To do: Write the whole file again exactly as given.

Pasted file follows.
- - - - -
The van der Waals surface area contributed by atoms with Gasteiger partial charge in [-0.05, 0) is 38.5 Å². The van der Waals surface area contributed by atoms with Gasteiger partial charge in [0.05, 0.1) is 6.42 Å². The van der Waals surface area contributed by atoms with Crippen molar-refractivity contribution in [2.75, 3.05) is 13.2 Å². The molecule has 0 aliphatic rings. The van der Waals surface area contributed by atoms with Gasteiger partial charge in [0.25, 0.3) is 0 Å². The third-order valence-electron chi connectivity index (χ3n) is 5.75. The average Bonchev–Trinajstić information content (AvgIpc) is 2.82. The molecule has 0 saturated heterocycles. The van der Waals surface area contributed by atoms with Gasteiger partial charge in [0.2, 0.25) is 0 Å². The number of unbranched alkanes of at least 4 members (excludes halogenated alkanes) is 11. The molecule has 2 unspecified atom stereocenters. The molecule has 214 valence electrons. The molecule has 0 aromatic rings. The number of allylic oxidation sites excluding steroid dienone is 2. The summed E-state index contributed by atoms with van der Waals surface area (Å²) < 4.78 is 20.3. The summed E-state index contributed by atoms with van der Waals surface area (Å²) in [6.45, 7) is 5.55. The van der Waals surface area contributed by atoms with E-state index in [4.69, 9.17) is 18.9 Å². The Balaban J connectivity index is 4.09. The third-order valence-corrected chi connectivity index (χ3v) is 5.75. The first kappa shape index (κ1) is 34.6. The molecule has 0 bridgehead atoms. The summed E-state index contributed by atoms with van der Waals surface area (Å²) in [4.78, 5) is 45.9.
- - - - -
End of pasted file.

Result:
The van der Waals surface area contributed by atoms with Gasteiger partial charge in [-0.05, 0) is 38.5 Å². The van der Waals surface area contributed by atoms with Gasteiger partial charge in [0.05, 0.1) is 6.42 Å². The van der Waals surface area contributed by atoms with Crippen molar-refractivity contribution in [2.75, 3.05) is 13.2 Å². The molecule has 0 aliphatic rings. The van der Waals surface area contributed by atoms with Gasteiger partial charge in [0.25, 0.3) is 0 Å². The third-order valence-electron chi connectivity index (χ3n) is 5.75. The average Bonchev–Trinajstić information content (AvgIpc) is 2.82. The molecule has 0 saturated heterocycles. The van der Waals surface area contributed by atoms with Gasteiger partial charge in [0.2, 0.25) is 0 Å². The number of unbranched alkanes of at least 4 members (excludes halogenated alkanes) is 11. The molecule has 2 unspecified atom stereocenters. The molecule has 214 valence electrons. The molecule has 0 aromatic rings. The number of allylic oxidation sites excluding steroid dienone is 2. The summed E-state index contributed by atoms with van der Waals surface area (Å²) < 4.78 is 20.3. The summed E-state index contributed by atoms with van der Waals surface area (Å²) in [6.45, 7) is 5.55. The van der Waals surface area contributed by atoms with E-state index in [4.69, 9.17) is 18.9 Å². The Balaban J connectivity index is 4.09. The third-order valence-corrected chi connectivity index (χ3v) is 5.75. The first kappa shape index (κ1) is 34.6. The molecule has 0 bridgehead atoms. The summed E-state index contributed by atoms with van der Waals surface area (Å²) in [4.78, 5) is 45.9.